Born in the Spanish town of Figueres in 1904, Salvador Dalí was an artist and showman with a reputation for creating bizarre and sometimes disturbing surrealist work. His highly imaginative mind is revealed by his extensive and impressive artistic repertoire, which encompassed painting, sculpture, photography and film.
Dali became recognized across the world as a surrealist artist in the period from 1929 to 1939, and it was during this time that he produced many of the paintings that are admired so much today. His most famous and recognized piece, The Persistence of Memory (1931), shows unforgettable images of melting clocks, an idea that Dalí claimed symbolized the soft melting nature of Camembert cheese.
Though the artist’s notoriety enabled him to work and travel to more alluring parts of Spain, Paris and even America, it was towards the end of his career that Dalí chose to return to his hometown of Figueres to begin work on creating his greatest masterpiece yet, the Theater-Museum. The institution occupies a former Municipal Theater building that was destroyed at the end of the Spanish Civil War. During the early 1960s Dalí decided to build his museum from the nineteenth century ruins; Dalí insisted on actively participating in the structure’s planning, design and rebuilding.
At the time of the Museum’s inauguration Dalí, in typically elliptical fashion, explained why he wished to construct the institution:
‘It’s obvious that other worlds exist, that’s certain; but, as I’ve already said on many other occasions, these other worlds are inside ours, they reside in the earth and precisely at the center of the dome of the Dalí Museum, which contains the new, unsuspected and hallucinatory world of Surrealism.’
Dalí’s vision became a reality with the official inauguration of the Dalí Theater-Museum in 1974. The spectacular creation is like no other. With over 20 large rooms full of his original work, Dalí endeavoured to show his massive collection as an ‘entire’ work: for this reason he abandons the idea of displaying works in a subjective or chronological order. Everything in the museum has been created and designed by Dalí himself in order to offer a real insight into his unique and captivating life. His world of fantasy blended with eclectic architecture, sculpture and paintings, gives an absolute surrealistic experience. Some of Dalí’s most outstanding pieces of work are on display together with a range of works created specifically for the museum, such as the Wind Palace Room, the Rainy Cadillac, and the iconic Mae West Room, with the red lips that resemble a soft sensual couch, integrating objects to create an illusionistic composition. The jewels in the Dalí Jewels Museum are spectacular and show his original sketches alongside the actual pieces of jewellery based on his designs. Housed in a separate part of the building with low lighting, their display is phenomenal.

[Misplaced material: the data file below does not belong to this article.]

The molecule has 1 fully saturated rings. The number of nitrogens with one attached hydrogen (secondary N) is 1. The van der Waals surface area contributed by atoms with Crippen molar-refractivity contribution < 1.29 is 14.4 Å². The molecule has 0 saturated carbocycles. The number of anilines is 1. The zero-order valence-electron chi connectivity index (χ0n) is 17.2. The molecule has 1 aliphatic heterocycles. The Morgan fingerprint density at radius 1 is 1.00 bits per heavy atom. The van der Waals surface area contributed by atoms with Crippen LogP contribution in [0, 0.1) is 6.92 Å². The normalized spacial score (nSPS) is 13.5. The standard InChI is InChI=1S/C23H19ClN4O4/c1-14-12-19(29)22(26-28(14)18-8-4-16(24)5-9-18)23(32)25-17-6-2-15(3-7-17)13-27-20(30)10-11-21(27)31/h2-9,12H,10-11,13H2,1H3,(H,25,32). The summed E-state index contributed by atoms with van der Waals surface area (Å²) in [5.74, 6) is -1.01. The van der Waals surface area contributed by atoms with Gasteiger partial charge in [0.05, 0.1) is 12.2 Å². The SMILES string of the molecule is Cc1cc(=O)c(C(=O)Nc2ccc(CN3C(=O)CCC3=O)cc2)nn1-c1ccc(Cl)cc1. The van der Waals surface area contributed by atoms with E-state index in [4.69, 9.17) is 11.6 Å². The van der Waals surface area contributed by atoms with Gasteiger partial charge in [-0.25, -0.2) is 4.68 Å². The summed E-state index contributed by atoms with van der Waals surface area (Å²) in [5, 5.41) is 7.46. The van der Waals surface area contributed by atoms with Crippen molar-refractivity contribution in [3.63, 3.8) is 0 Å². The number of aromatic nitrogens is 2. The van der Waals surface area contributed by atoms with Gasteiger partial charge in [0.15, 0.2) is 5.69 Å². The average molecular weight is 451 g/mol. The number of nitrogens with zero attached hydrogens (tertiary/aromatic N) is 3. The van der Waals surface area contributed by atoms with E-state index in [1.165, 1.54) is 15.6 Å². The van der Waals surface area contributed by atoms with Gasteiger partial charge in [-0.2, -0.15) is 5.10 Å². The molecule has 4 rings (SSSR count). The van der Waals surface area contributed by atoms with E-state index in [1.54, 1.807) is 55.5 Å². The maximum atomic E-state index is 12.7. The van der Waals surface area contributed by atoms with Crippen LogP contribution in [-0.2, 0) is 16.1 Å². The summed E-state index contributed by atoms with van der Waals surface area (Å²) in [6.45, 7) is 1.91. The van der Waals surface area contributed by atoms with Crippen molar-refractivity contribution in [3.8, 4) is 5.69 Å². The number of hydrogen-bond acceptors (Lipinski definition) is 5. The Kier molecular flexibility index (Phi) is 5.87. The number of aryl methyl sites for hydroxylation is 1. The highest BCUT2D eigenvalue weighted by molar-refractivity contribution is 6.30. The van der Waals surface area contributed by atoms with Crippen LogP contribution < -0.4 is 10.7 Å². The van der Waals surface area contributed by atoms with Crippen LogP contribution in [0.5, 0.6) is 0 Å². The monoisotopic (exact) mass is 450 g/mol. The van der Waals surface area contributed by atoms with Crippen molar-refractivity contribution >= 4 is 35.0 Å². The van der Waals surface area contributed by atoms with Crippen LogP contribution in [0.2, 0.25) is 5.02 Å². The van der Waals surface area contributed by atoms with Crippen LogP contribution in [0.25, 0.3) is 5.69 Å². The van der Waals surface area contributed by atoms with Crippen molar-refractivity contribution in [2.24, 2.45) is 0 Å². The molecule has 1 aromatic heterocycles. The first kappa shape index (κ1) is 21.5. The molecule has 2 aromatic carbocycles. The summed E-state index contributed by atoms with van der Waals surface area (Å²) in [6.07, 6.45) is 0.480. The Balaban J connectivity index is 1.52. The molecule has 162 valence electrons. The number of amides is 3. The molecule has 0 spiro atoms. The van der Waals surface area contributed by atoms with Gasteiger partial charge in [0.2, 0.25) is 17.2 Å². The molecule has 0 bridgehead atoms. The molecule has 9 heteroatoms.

The artist sought to include work from other artists and, as such, artworks from El Greco, Marcel Duchamp, and Antoni Pitxot can also be seen. One of the most striking components of the museum is the transparent structure that takes on the form of a geodesic dome crowning the building, a concept that was created by Dalí and brought to life by the architect Emilio Pérez Piñero (1935-1972). The dome has not only become an iconic motif of the Museum but also a symbolic reference for the town of Figueres. Known for his quirky and unconventional outlook on life, the Dalí museum is no exception, displaying a broad range of the artist’s peculiar and outlandish work. The organized chaos of the museum adds to the evocative atmosphere of the displays, particularly in the great ceiling fresco in the hall of the Palace of the Wind, where a painting of Dalí and his wife Gala’s dancing feet dramatically cover the large ceiling space.
Dalí’s broad range of work — developed through experimentations with Cubism, Futurism and even Dada and Metaphysical painting — evolved naturally into Surrealism by the late 1920s. He was influenced by the likes of Picasso amongst other artists, and he studied at the Academia de San Fernando (School of Fine Arts) in Madrid in 1922. It was here that Dalí formed close friendships with the poet Federico García Lorca and the film director Luis Buñuel, with whom Dalí made the acclaimed film Un Chien Andalou (1929). His odd dress-sense and manners gained him great attention and he often became referred to as a ‘mad genius’; the extraordinary legacy of the eccentric artist is shown in his museum with an air of perfection. His notoriously unorthodox pieces fill viewers with amazement and confusion, yet his work should also be admired for its great depth and painterly skills.
From 1950 to 1970 his work began to embrace new themes, many of these of a religious nature, but also involving eroticism or memories of his childhood. Throughout his career, Dalí’s wife Gala features in a number of his paintings culminating in an almost goddess-like vision. Shattered by Gala’s death in 1982, Dalí was no longer the same; his health deteriorated until his eventual death in January 1989. He is buried at the Dalí Museum at Figueres.
The modernity of the Dalí Museum is enchanting and his chaotic yet cleverly creative mind is exhibited in all its glory. It is more than just a museum of his work; it is a fascinating step back in time to discover his rich life. A visit to the crazy world of Dalí will add another dimension to one’s education in Surrealist art.
The permanent exhibition of his work is the second most visited museum in Spain (the Museo del Prado in Madrid is the first). The Dalí Theater-Museum is a reasonably short train journey from Barcelona yet well worth the visit. It is open all year round, though closed most Mondays between October and May, and during the peak season of June to September arriving early to avoid busy tourist crowds is highly recommended.